The Beaux’ Stratagem at the National
Written by George Farquhar and originally performed in 1707, The Beaux’ Stratagem is as comical today as was intended for its earliest audience. This particular revival, directed by Simon Godwin, opens by candlelight atmospherically lighting the scene, the audience awed from the off by the ingenuity of design and authenticity of the set. A solo violinist begins her haunting melody, before the band and voices of the actors commence in this quintessentially period setting.
The set depicts both a noble house, adorned with gold-framed paintings and chandeliers, and a traditional old English pub, switching between them; the costumes worn are aesthetically wondrous, relaying each character perfectly. Every actor performs with the utmost believability and conviction, successfully drawing the audience into the world of the play – the story of two young men, Bagshot and Aimwell (Esh Alladi and Samuel Barnett), debt-ridden and desperate to find love. It’s incredible how, even though Farquhar’s writing was guided by the preoccupations of 18th century society, it’s still wholly applicable to a modern audience. The plot follows the actions of characters of varying means and class, revealing how they all ultimately aspire for the same things: money, love and, above all, a higher rank in society. On top of these themes, the script oozes with sexual innuendo, keeping the audience roaring with laughter at the audacity of what one expects to be a more reserved time.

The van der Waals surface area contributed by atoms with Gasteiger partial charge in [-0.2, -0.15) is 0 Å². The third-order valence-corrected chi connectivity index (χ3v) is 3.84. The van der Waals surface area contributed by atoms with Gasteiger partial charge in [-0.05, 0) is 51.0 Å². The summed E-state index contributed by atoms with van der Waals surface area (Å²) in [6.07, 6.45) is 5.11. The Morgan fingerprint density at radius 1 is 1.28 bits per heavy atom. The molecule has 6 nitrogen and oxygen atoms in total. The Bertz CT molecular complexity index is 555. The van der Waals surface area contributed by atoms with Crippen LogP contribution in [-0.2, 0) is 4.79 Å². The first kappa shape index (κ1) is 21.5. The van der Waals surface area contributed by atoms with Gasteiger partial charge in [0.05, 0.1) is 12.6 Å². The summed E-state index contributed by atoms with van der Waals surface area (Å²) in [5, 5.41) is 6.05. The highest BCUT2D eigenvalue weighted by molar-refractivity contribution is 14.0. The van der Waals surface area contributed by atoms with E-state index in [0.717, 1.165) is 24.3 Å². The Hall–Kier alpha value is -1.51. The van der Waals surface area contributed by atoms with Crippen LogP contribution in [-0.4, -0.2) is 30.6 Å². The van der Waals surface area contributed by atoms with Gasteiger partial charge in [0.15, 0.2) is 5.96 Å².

Music by Michael Bruce plays an important role throughout; instrumentals are played between set changes while songs randomly and humorously interject the action, amusing and entertaining. The band, dressed for the time period, are seated in a gallery above and to the left of the stage. This visible positioning is indicative of the set up of dances held in the 18th century; the style of Bruce’s compositions, likewise, are reminiscent of traditional folk songs, assisting the visuals of the stage design in transporting the audience back in time.
A dramatically exciting fight scene draws things to a close, thrilling the audience. As of old, a country jig has everyone itching to join in the dance, before they wander off into the night. Funny, visually astounding and ever relatable, The Beaux’ Stratagem is not to be missed.
Photo: Manuel Harlan
The Beaux’ Stratagem is at the National Theatre until 20th September 2015, for further information or to book visit here.